Today was a nice and easy-going day at the Easy French Immersion School. It was still challenging and we learnt a lot of French but some of the topics were a bit lighter today. Earlier this week in my intensive French course for adults we had discussed and debated some pretty heady topics like the education system and over-pricing of feminine products. They were great topics to work on and it was great to discover everyone’s different points of view but after several days of these sorts of topics something a bit softer was welcome. It certainly was a softer subject today as we were discussing the culture behind the French baguette! I couldn’t actually believe it when our professor, Claire, handed out the documents on the subject, it’s quintessential French culture and I love them. The texture and flavour are wonderful but I also just love the ritual of going into a boulangerie in the morning, seeing all of the fresh pastries and cakes all neatly arranged and smelling the next batches baking away in the kitchen.
Back to my French language lesson and Claire played us a video which was one of the ‘petite histoire’ collection on TV5 Monde. This website has been a constant help to me throughout my time learning French in France, if you haven’t discovered it yet go and check it out now, they have exercises for all levels from A1 to C1 and they are always connected to current topics and real-world issues. It’s an information protein-shake for learning athletes and will enlighten you to so many things both about learning the French language and culture but also about the world in general.
Running for a Baguette at the Pause of my French Lesson
This clip though was about one thing and one thing only: the baguette. We watched the video the first time and it was a little easier to follow than the ones we had done earlier in the week on the more controversial topics but there was still plenty of new vocabulary to sink our teeth into. We learned a lot of the words involved in baking of course but also some of the more general terms you’re likely to hear when discussing cooking like the verbs involved or the adjectives you might use when describing food. I love to cook and have been doing some with my French host family so I was furiously writing down every word to use in our next session. I also am extremely fond of hearing French people, particularly professional chefs, discuss cooking. There is some elegant blend of the enthusiasm the pros have for their work combined with the French language that combine to intensify the poetry of the language. There was one such professional in the video we were watching in our intensive French lesson and boy was he passionate, with his physical gestures and the way he softened or deepened his voice to add emphasis to whatever he was describing he really got me excited about the humble baguette.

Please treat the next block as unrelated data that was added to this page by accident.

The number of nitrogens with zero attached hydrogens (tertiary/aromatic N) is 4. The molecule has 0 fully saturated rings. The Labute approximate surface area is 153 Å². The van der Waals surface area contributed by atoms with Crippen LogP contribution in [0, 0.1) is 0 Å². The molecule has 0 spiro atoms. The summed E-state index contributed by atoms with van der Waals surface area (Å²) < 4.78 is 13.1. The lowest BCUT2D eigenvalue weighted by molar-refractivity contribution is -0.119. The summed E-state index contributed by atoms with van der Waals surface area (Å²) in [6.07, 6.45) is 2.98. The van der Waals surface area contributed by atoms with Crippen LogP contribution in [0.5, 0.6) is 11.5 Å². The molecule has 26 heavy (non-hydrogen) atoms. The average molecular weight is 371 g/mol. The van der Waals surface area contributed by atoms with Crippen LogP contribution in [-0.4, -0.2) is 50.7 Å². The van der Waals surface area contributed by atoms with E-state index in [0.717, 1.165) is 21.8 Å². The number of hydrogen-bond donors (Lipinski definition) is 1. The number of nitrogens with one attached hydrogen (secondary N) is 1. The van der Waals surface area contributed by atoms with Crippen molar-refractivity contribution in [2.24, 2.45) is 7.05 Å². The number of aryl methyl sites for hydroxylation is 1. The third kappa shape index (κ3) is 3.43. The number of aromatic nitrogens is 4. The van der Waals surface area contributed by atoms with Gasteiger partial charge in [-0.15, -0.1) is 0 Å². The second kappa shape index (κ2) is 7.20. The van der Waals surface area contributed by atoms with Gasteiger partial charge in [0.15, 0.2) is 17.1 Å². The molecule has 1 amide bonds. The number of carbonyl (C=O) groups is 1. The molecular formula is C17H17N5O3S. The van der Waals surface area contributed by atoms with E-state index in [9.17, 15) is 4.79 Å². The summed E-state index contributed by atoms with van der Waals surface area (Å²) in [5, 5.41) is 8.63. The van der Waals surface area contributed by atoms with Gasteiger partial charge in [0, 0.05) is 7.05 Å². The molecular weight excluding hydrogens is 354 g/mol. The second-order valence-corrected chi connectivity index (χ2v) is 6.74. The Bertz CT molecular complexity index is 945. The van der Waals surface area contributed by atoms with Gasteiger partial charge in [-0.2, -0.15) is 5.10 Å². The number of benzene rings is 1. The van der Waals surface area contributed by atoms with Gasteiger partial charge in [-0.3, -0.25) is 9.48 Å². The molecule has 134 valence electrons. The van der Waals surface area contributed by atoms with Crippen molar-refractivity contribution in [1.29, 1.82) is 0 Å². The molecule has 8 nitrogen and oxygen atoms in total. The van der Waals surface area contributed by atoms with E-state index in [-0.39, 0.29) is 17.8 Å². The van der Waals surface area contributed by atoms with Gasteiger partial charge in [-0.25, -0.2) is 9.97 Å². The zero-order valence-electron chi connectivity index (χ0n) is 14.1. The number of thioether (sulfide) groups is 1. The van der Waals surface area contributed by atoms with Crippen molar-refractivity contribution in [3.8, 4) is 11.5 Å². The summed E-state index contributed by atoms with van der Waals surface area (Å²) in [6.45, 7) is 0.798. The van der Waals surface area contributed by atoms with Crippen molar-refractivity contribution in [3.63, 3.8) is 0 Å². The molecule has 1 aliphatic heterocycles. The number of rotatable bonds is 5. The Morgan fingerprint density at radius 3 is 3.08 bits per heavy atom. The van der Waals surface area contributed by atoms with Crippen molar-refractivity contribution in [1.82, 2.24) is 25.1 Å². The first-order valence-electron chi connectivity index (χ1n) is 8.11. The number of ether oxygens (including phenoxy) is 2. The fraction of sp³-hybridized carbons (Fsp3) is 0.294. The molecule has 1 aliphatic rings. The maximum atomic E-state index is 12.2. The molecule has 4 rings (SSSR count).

Although humble might not be the right word as we learnt that the white baguette was originally a signifier of wealth, beauty, purity and the general highness of someone’s social class. Apparently in the 18th century the baguette was eaten primarily by the rich whilst the general population ate a harder denser type. Eventually however the fine baguette became available to the masses and therein lies a problem in the eyes of a historian that featured on the video; industrial bread. He denounced the mass-produced supermarket bread in favour of the artisanal fresh types that can be found at the smaller bakeries around France.
He certainly convinced me and at the pause of our intensive French immersion lesson I quickly scurried down to an amazing bakery at the end of the street, grabbed a ‘baguette rustique’ and rushed back to the Easy French School in Montpellier. After watching all the clips of bread baking and being sensually crafted I felt like I had the most appreciation I ever had for a baguette since I came to Montpellier to learn French. Check out the video and see if you feel the same!